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article imageMaritime industry shifting to more efficient electric propulsion

By Karen Graham     Jan 20, 2018 in Technology
Rotterdam - Globally, all modes of transportation are gradually being converted to electrical propulsion, and that now includes the maritime industry. One company, Netherlands-based Port-Liner, is building two giant all-electric barges dubbed the "Tesla ships."
The company has announced the two vessels will be ready by this autumn and will be inaugurated by sailing the Wilhelmina canal in the Netherlands, reports Electrek.
The 100 million euro project is supported by a €7m subsidy from the European Union. But the Port-Liner project is even bigger than it might seem because it is expected to have a great impact on local transport between the ports of Amsterdam, Antwerp, and Rotterdam.
Chief executive of Port-Liner Ton van Meegen told The Loadstar: “There are some 7,300 inland vessels across Europe and more than 5,000 of those are owned by entrepreneurs in Belgium and the Netherlands. We can build upwards of 500 a year, but at that rate, it would take some 50 years to get the industry operating on green energy.”
Smile  at the Amazone harbour  Port of Rotterdam  Holland 29-Aug-2007. The Port of Rotterdam is Euro...
Smile, at the Amazone harbour, Port of Rotterdam, Holland 29-Aug-2007. The Port of Rotterdam is Europe's largest port.
According to Port-Liner, the battery-powered "Tesla Ships" are capable of carrying 280 containers. The first six of the new barges are expected to remove 23,000 trucks from the Netherland's road annually, replacing them with zero-emissions transport.
Not only is Port-Liner developing its own vessels, but they also developed a battery pack technology that houses the batteries inside a container. Meegen explained this would allow them to retrofit the batteries into existing vessels.
“This allows us to retrofit barges already in operation, which is a big boost for the industry’s green energy credentials.The containers are charged onshore by carbon-free energy provider Eneco, which sources solar power, windmills, and renewables,” Meegan said.
The Port of Antwerp in Flanders  Belgium is Europe’s second-largest seaport  after Rotterdam. Its ...
The Port of Antwerp in Flanders, Belgium is Europe’s second-largest seaport, after Rotterdam. Its docks are connected to inland locations by rail, road, and river and canal waterways.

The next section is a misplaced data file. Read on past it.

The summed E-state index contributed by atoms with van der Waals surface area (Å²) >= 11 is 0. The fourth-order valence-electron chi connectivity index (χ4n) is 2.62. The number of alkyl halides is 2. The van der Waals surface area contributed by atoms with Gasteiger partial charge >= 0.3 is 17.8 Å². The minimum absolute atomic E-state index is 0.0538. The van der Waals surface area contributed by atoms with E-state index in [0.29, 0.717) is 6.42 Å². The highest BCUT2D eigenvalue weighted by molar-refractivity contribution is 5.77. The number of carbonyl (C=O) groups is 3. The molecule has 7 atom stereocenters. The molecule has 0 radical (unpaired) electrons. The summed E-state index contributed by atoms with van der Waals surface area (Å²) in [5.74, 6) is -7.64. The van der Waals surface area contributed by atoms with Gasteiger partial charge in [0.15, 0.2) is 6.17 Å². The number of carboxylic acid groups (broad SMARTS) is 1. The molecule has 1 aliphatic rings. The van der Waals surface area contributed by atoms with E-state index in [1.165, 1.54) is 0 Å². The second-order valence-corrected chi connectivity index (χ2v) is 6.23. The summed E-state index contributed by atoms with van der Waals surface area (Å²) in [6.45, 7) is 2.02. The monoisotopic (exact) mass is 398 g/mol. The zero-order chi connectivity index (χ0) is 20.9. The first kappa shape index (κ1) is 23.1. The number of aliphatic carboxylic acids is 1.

Transferred from nl.wikipedia to Commons. Author - Arminius at Dutch Wikipedia
The bigger picture for inland container movements
The Port of Antwerp in Flanders, Belgium lies at a major economic crossroads between the Netherlands, northern France, and the German Ruhr area. In December 2017, the Port Authority identified sever projects aimed at making port-generated freight traffic smoother and more efficient, something urgently needed because of the growing volume of freight from Asia and the ensuing barge delays.
The seven projects were in addition to the 1.4 million euro ($1.7 million) investment by the Belgian port that includes new digital platforms that would aid in making rail and barge transport in and out of the port more efficient.
Port of Antwerp in Flanders  Belgium in 2006.
Port of Antwerp in Flanders, Belgium in 2006.
Luc Viatour /
And improving on the transport of containers in and out of the port was key to the sustainable development focus that has taken off all across Europe as all parties in the supply chain work toward curbing greenhouse gas emissions. This means shifting cargo transport from trucks to rails and cutting out empty truck miles.
"Mobility on the Flemish roads concerns all of us,” said Antwerp Port Authority CEO Jacques Vandermeiren. “Many people live with the idea that the port is the main source of congestion on our roads, but in reality, the port is only one of the many users of the road network."
Port-Liner's project is but one of the projects, yet all the different projects will come under one larger umbrella that will end up making the Port of Antwerp a model of efficiency and technological innovation.
More about maritime industry, Technology, electric propulsion, batterypack technology, PortLiner
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